C-K grad Fleck pitching well

Claysburg-Kimmel High School and University of Pittsburgh at Johnstown pitching product Kaleb Fleck has no personal timetable for advancing through the National League Arizona Diamondbacks’ minor league system, but the year 2013 couldn’t have started much better for him.

After spending the 2012 season with the South Bend (Ind.) Silver Hawks – the Diamondbacks’ long-season Class A team in the Midwest League – Fleck was promoted by the organization to start this spring with Arizona’s high Class A Visalia (Calif.) Rawhide affiliate in the California League.

In his first five appearances with the Rawhide this season, all in relief, the right-handed Fleck pitched five scoreless innings, posting one victory and one save. He allowed just two hits in those five outings, striking out two batters and walking four.

“It’s definitely been a good start,” Fleck, 24, said in a recent telephone interview. “This is a hitter’s league for sure, and having success right away builds my confidence. It’s a good feeling.”

The 6-foot-2, 190-pound Fleck, who was a starting pitcher during his college days at UPJ, now feels right at home in the bullpen. Last year with South Bend, he logged a 4-2 record and 2.73 earned run average with three saves and seven holds while working 29 innings and appearing in 24 games. He struck out 19 batters, walked 16, and allowed 28 hits.

“I was a starter all through college, but I’m definitely getting used to the transition [to the bullpen],” said Fleck, who was picked up the Diamondbacks as a non-drafted free agent in September 2011. “I enjoy coming into the game and getting the save or the hold.”

Fleck – who grew up playing baseball in the Hollidaysburg Area School District – had an interesting spring training with the Diamondbacks this year as well. On Wednesday, March 19, he pitched two shutout innings against the San Diego Padres in a major league game at Scottsdale, Ariz. Facing established players like Chase Headley and Mark Kotsay, Fleck allowed just one single, struck out two batters, and walked none.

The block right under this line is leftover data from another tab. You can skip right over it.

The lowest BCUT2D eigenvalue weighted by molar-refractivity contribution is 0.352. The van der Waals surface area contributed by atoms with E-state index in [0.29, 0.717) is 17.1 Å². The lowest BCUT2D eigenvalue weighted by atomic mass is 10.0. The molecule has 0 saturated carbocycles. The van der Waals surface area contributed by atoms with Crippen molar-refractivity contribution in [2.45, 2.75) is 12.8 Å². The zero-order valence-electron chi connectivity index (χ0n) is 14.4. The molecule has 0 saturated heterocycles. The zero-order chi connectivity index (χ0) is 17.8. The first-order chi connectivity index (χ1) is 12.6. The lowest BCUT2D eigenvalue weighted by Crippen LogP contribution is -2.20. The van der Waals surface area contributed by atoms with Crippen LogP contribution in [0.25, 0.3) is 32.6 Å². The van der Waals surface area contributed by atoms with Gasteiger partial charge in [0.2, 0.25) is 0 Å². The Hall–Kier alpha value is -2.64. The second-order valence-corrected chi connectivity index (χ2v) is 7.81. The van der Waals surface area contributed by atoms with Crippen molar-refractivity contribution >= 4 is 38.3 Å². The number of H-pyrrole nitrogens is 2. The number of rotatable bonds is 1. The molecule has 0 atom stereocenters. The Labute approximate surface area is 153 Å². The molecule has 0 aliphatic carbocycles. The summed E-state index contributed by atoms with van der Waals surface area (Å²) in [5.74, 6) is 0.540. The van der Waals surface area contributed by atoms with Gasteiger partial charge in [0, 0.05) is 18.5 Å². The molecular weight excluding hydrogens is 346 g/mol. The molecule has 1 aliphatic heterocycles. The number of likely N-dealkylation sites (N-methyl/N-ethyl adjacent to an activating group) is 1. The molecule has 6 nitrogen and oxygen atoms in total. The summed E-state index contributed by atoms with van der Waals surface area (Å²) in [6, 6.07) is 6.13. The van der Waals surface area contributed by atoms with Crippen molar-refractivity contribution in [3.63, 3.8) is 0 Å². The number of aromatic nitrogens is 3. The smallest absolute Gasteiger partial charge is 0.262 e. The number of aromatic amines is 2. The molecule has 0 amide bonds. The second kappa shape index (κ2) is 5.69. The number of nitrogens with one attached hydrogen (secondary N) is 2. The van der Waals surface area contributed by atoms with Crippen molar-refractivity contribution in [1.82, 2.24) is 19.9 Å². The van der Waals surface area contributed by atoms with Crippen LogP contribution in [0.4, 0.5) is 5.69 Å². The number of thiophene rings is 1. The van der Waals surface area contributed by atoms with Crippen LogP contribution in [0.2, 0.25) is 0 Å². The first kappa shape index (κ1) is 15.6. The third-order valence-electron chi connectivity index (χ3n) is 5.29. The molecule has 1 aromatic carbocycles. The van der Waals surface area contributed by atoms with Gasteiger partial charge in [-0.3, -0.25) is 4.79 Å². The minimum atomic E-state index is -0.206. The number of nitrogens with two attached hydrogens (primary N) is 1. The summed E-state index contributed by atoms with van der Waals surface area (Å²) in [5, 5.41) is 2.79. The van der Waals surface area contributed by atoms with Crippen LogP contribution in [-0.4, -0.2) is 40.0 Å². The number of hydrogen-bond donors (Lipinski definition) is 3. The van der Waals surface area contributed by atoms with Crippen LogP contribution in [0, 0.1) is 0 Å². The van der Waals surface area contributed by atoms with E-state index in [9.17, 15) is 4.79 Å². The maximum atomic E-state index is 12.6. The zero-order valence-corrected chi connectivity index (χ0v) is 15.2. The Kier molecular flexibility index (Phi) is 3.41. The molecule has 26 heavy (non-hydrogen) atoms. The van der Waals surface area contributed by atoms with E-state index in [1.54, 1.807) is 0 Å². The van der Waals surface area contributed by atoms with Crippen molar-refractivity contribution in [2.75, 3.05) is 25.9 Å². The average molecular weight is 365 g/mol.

“I threw the sixth and seventh innings that day,” Fleck said. “It was an awesome experience. I had faced some major leaguers in spring training last year while playing in minor league games, but that’s the first that I pitched in an actual major league spring training game. Headley and Kotsay both grounded out. My adrenalin was definitely moving that day. It’s a dream to get to that level. To get a taste of that was awesome.”

Fleck’s pitching coach at Visalia this year is Gil Heredia, who won 57 games in an 11-year pitching career with four major league teams – the Oakland Athletics, Montreal Expos, San Francisco Giants, and Texas Rangers. Heredia thinks that Fleck possesses impressive velocity on his fast ball.

“Kaleb has a plus fast ball, where a lot of our pitchers don’t have that,” said Heredia, who also worked with Fleck in the Diamondbacks’ extended spring training in 2012. “His velocity ranges from 90 miles an hour to 95 miles per hour. That’s pretty good. His velocity is a luxury for him. He still needs to learn to use his secondary pitches, like his curve ball and slider. If he gets his secondary pitches to become a lot crisper and sharper, he has the potential to be a big strikeout pitcher.”

Heredia also appreciates Fleck’s work ethic.

“He’s a good person who’s very disciplined,” Heredia said. “He’s a hard worker, and he has the potential to go far in this game.”

Fleck – who finished his college degree in biology last December at UPJ – joins every other minor league player in his aspiration to someday make it to the major leagues. But he knows that the only thing he can control is his own individual performance on the mound.

“My goals are to keep progressing through the system, and to do what I can to keep moving up levels [in the organization],” Fleck said. “There are so many factors that come into play as to whether you can move up. Some are completely out of my control. I’ve just got to throw well here, and whatever happens, happens.”